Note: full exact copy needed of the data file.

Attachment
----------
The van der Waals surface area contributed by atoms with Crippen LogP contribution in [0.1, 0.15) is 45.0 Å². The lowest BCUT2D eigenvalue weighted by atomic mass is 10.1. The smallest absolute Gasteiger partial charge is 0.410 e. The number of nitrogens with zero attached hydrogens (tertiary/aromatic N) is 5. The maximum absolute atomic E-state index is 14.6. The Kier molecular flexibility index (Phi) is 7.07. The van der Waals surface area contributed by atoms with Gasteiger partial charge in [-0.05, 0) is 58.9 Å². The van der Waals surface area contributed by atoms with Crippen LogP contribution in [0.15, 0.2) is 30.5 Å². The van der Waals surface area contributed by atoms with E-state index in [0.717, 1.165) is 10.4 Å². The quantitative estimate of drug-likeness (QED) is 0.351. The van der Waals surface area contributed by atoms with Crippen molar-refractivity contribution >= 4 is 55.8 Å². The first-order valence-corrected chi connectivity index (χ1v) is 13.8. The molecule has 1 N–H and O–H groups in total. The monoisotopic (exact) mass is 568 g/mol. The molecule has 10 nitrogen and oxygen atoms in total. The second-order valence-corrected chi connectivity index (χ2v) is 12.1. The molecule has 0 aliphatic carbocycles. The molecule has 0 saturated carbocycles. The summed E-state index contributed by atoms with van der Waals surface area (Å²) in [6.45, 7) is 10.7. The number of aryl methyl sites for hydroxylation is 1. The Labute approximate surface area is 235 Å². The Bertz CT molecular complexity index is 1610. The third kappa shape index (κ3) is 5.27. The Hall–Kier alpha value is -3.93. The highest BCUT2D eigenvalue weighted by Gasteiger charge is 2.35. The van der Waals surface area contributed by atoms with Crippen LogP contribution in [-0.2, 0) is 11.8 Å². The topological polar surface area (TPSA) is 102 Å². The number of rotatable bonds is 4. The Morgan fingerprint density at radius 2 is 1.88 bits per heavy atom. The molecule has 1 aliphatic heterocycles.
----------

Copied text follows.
The van der Waals surface area contributed by atoms with Crippen LogP contribution in [0.1, 0.15) is 45.0 Å². The lowest BCUT2D eigenvalue weighted by atomic mass is 10.1. The smallest absolute Gasteiger partial charge is 0.410 e. The number of nitrogens with zero attached hydrogens (tertiary/aromatic N) is 5. The maximum absolute atomic E-state index is 14.6. The Kier molecular flexibility index (Phi) is 7.07. The van der Waals surface area contributed by atoms with Gasteiger partial charge in [-0.05, 0) is 58.9 Å². The van der Waals surface area contributed by atoms with Crippen LogP contribution in [0.15, 0.2) is 30.5 Å². The van der Waals surface area contributed by atoms with E-state index in [0.717, 1.165) is 10.4 Å². The quantitative estimate of drug-likeness (QED) is 0.351. The van der Waals surface area contributed by atoms with Crippen molar-refractivity contribution >= 4 is 55.8 Å². The first-order valence-corrected chi connectivity index (χ1v) is 13.8. The molecule has 1 N–H and O–H groups in total. The monoisotopic (exact) mass is 568 g/mol. The molecule has 10 nitrogen and oxygen atoms in total. The second-order valence-corrected chi connectivity index (χ2v) is 12.1. The molecule has 0 aliphatic carbocycles. The molecule has 0 saturated carbocycles. The summed E-state index contributed by atoms with van der Waals surface area (Å²) in [6.45, 7) is 10.7. The number of aryl methyl sites for hydroxylation is 1. The Labute approximate surface area is 235 Å². The Bertz CT molecular complexity index is 1610. The third kappa shape index (κ3) is 5.27. The Hall–Kier alpha value is -3.93. The highest BCUT2D eigenvalue weighted by Gasteiger charge is 2.35. The van der Waals surface area contributed by atoms with Crippen LogP contribution in [-0.2, 0) is 11.8 Å². The topological polar surface area (TPSA) is 102 Å². The number of rotatable bonds is 4. The Morgan fingerprint density at radius 2 is 1.88 bits per heavy atom. The molecule has 1 aliphatic heterocycles.